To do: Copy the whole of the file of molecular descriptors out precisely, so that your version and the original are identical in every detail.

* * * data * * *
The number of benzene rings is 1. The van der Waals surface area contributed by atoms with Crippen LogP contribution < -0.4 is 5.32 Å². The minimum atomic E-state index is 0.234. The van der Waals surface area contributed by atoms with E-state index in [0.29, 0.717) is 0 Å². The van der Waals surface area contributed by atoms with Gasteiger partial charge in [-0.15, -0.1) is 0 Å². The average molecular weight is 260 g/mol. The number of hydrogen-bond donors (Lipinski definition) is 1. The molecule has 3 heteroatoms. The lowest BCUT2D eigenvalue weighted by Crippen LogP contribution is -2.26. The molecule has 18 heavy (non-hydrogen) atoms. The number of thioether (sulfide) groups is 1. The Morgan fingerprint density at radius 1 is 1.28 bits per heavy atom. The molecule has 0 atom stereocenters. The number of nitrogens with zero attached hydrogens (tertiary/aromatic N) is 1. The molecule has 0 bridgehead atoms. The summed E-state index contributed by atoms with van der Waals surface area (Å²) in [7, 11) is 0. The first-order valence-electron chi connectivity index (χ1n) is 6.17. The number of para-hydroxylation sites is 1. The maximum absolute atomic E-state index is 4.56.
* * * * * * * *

The number of benzene rings is 1. The van der Waals surface area contributed by atoms with Crippen LogP contribution < -0.4 is 5.32 Å². The minimum atomic E-state index is 0.234. The van der Waals surface area contributed by atoms with E-state index in [0.29, 0.717) is 0 Å². The van der Waals surface area contributed by atoms with Gasteiger partial charge in [-0.15, -0.1) is 0 Å². The average molecular weight is 260 g/mol. The number of hydrogen-bond donors (Lipinski definition) is 1. The molecule has 3 heteroatoms. The lowest BCUT2D eigenvalue weighted by Crippen LogP contribution is -2.26. The molecule has 18 heavy (non-hydrogen) atoms. The number of thioether (sulfide) groups is 1. The Morgan fingerprint density at radius 1 is 1.28 bits per heavy atom. The molecule has 0 atom stereocenters. The number of nitrogens with zero attached hydrogens (tertiary/aromatic N) is 1. The molecule has 0 bridgehead atoms. The summed E-state index contributed by atoms with van der Waals surface area (Å²) in [7, 11) is 0. The first-order valence-electron chi connectivity index (χ1n) is 6.17. The number of para-hydroxylation sites is 1. The maximum absolute atomic E-state index is 4.56.